Finance Friday
Do You Have Your Will Ready

Finance Friday: Making a Will Doesn’t Have to be Hard

As we get older there are just some things that we don’t want to have to think about. Planning or mapping out a future that exists after we are gone is definitely one of those things. It can be hard to think of your loved ones going on without you being there with them, but the possibility sadly does exist. One of the best ways to plan for the future is to put together a will or living trust for yourself.

What is a will?

Legal zoom defines a will as, “a document that lets you, the testator (the person making the will), designate individuals or charities to receive your property and possessions when you pass away. These individuals and charities are commonly referred to as beneficiaries in your last will. A last Will and Testament also allow you to name a guardian to care for minor children. The main purpose of a will is to ensure that the testator’s wishes, and not the default laws of the state, will be followed upon the testator’s death.”

What is a living trust?

A living trust is a document that can be used prior to a person’s passing. If a person is sick and has a living trust, then a trustee can act on that person’s behalf. With a living trust, the information that is within the document is private from public knowledge, which is not the same with a will. The other difference with a living trust is that your assets will not be put through probate, which can be a headache for a lot of people once a person passes and a will is read. Living trusts are not just for wealthy people, even though a lot of people assume that they are.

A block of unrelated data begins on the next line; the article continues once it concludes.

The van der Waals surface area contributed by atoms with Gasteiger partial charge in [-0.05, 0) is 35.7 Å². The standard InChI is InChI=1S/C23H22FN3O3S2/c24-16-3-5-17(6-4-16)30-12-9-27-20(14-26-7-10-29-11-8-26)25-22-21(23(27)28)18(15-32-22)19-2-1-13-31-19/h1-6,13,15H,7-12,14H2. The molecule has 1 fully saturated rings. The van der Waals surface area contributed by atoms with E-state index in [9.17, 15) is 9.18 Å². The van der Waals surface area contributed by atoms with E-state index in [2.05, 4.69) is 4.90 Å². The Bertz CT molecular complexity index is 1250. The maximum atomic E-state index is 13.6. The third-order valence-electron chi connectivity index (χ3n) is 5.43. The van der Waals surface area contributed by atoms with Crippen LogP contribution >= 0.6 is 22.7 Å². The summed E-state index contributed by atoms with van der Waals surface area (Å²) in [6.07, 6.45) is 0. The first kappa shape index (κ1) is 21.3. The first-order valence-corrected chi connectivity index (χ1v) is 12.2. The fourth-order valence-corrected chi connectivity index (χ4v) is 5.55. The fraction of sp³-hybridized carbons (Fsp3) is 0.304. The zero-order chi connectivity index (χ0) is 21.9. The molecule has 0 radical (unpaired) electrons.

Having a land trust

If you have had a home in your family for many generations, or a house that you would like to acquire specifically for your dependents, you may want to get a land trust. You can leave a piece of property in anyone’s name and if something changes in the future, you are able to change that private land trust or who receives the property. 

What happens to your minor children after you pass?

If your spouse is still living, then your child or children will remain with their living parent. In the case that the father’s name was not put on the birth certificate, or you weren’t married to their father once you’ve passed, then that is a different story. When making a will you have the opportunity to say who you’d like your child or children to be raised by after you are no longer here to care for them.

In the case that you did not appoint a person as your children’s guardian, and your spouse is not living, then your child becomes a ward of the state. In this case, if a will, living trust, or an estate exists, then that minor child or children can be taken to court with the trustee or estate executive and they can be appointed guardian. If a will or some form of a document doesn’t exist for the welfare of your child after you’ve passed, then the court will step in and appoint someone to be your child’s guardian or your child may be put into the foster care system.

What are the steps to estate planning?

• You’ll first have to make a will

• Set the beneficiaries

• Deal with estate and gift-tax exemption

• Draft a letter to go with the will

• Appoint a power of attorney

• Write up a medical care plan (a plan for your wishes towards the end of your life)

• Get together any files that might be important or connect to your estate

The process of a will or living trust is a way of financially setting up your family for a future without you. Taking the steps to make sure that your family won’t be financially strapped after you have passed is a great thing. Now is the time to get your life in shape financially. See a professional if you have questions.

Enjoyed this post?

Please share it on Pinterest

Making a Will Doesn’t Have to be Hard(1)

Share this Story

Facebook Comments

Check Also

Making It Easier on You: 7 Reasons to Find a Personal Injury Attorney

Too many people often make the mistake of ...

Ads


The St. Jude